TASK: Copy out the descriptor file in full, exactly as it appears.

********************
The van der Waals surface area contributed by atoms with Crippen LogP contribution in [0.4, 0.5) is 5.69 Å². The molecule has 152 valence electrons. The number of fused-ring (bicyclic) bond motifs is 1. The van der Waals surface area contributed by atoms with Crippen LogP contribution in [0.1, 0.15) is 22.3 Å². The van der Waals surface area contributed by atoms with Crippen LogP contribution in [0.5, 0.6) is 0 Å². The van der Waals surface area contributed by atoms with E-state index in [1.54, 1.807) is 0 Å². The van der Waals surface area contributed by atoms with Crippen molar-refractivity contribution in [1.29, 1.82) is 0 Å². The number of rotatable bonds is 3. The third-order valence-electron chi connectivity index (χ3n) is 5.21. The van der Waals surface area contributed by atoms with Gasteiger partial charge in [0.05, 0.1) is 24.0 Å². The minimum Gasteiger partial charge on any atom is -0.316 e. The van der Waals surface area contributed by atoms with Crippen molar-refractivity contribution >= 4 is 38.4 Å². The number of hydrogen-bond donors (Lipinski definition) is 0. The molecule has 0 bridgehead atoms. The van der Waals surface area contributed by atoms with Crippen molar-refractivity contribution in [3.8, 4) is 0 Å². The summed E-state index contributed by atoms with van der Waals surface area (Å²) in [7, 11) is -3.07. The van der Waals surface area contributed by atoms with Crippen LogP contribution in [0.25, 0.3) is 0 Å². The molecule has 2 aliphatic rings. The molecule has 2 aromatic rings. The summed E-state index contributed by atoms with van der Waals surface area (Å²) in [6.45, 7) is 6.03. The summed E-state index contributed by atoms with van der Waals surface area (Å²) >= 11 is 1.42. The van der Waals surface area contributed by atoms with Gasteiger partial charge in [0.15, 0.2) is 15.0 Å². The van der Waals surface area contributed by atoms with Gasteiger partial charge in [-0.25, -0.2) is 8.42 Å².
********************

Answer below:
The van der Waals surface area contributed by atoms with Crippen LogP contribution in [0.4, 0.5) is 5.69 Å². The molecule has 152 valence electrons. The number of fused-ring (bicyclic) bond motifs is 1. The van der Waals surface area contributed by atoms with Crippen LogP contribution in [0.1, 0.15) is 22.3 Å². The van der Waals surface area contributed by atoms with Crippen LogP contribution in [0.5, 0.6) is 0 Å². The van der Waals surface area contributed by atoms with E-state index in [1.54, 1.807) is 0 Å². The van der Waals surface area contributed by atoms with Crippen molar-refractivity contribution in [1.29, 1.82) is 0 Å². The number of rotatable bonds is 3. The third-order valence-electron chi connectivity index (χ3n) is 5.21. The van der Waals surface area contributed by atoms with Gasteiger partial charge in [0.05, 0.1) is 24.0 Å². The minimum Gasteiger partial charge on any atom is -0.316 e. The van der Waals surface area contributed by atoms with Crippen molar-refractivity contribution >= 4 is 38.4 Å². The number of hydrogen-bond donors (Lipinski definition) is 0. The molecule has 0 bridgehead atoms. The van der Waals surface area contributed by atoms with Crippen molar-refractivity contribution in [3.8, 4) is 0 Å². The summed E-state index contributed by atoms with van der Waals surface area (Å²) in [7, 11) is -3.07. The van der Waals surface area contributed by atoms with Crippen LogP contribution in [0.25, 0.3) is 0 Å². The molecule has 2 aliphatic rings. The molecule has 2 aromatic rings. The summed E-state index contributed by atoms with van der Waals surface area (Å²) in [6.45, 7) is 6.03. The summed E-state index contributed by atoms with van der Waals surface area (Å²) >= 11 is 1.42. The van der Waals surface area contributed by atoms with Gasteiger partial charge in [0.15, 0.2) is 15.0 Å². The van der Waals surface area contributed by atoms with Gasteiger partial charge in [-0.25, -0.2) is 8.42 Å².